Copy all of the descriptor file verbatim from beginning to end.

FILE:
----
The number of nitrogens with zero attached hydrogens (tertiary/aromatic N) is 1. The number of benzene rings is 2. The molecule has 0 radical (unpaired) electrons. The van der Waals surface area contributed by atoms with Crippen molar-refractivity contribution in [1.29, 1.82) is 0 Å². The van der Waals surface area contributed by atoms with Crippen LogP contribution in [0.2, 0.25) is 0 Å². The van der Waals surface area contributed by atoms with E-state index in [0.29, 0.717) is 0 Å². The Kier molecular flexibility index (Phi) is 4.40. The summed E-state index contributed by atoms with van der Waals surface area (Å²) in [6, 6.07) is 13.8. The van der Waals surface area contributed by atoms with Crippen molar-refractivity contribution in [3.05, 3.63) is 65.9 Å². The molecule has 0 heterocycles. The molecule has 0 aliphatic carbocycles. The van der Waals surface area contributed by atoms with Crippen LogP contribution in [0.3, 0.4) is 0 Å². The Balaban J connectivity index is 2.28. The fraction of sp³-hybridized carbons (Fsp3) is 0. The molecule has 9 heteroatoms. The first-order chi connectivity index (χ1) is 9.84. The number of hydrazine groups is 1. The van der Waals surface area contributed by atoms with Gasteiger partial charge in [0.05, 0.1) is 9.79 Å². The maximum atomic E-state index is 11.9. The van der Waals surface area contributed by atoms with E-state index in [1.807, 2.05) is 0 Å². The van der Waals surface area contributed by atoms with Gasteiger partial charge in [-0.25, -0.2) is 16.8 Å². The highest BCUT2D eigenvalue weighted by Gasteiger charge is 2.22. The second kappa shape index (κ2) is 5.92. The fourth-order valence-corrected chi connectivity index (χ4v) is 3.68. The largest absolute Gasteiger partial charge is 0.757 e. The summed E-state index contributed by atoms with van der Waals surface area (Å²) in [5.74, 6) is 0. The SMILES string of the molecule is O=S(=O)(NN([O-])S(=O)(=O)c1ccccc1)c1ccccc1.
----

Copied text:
The number of nitrogens with zero attached hydrogens (tertiary/aromatic N) is 1. The number of benzene rings is 2. The molecule has 0 radical (unpaired) electrons. The van der Waals surface area contributed by atoms with Crippen molar-refractivity contribution in [1.29, 1.82) is 0 Å². The van der Waals surface area contributed by atoms with Crippen LogP contribution in [0.2, 0.25) is 0 Å². The van der Waals surface area contributed by atoms with E-state index in [0.29, 0.717) is 0 Å². The Kier molecular flexibility index (Phi) is 4.40. The summed E-state index contributed by atoms with van der Waals surface area (Å²) in [6, 6.07) is 13.8. The van der Waals surface area contributed by atoms with Crippen molar-refractivity contribution in [3.05, 3.63) is 65.9 Å². The molecule has 0 heterocycles. The molecule has 0 aliphatic carbocycles. The van der Waals surface area contributed by atoms with Crippen LogP contribution in [0.3, 0.4) is 0 Å². The Balaban J connectivity index is 2.28. The fraction of sp³-hybridized carbons (Fsp3) is 0. The molecule has 9 heteroatoms. The first-order chi connectivity index (χ1) is 9.84. The number of hydrazine groups is 1. The van der Waals surface area contributed by atoms with Gasteiger partial charge in [0.05, 0.1) is 9.79 Å². The maximum atomic E-state index is 11.9. The van der Waals surface area contributed by atoms with E-state index in [1.807, 2.05) is 0 Å². The van der Waals surface area contributed by atoms with Gasteiger partial charge in [-0.25, -0.2) is 16.8 Å². The highest BCUT2D eigenvalue weighted by Gasteiger charge is 2.22. The second kappa shape index (κ2) is 5.92. The fourth-order valence-corrected chi connectivity index (χ4v) is 3.68. The largest absolute Gasteiger partial charge is 0.757 e. The summed E-state index contributed by atoms with van der Waals surface area (Å²) in [5.74, 6) is 0. The SMILES string of the molecule is O=S(=O)(NN([O-])S(=O)(=O)c1ccccc1)c1ccccc1.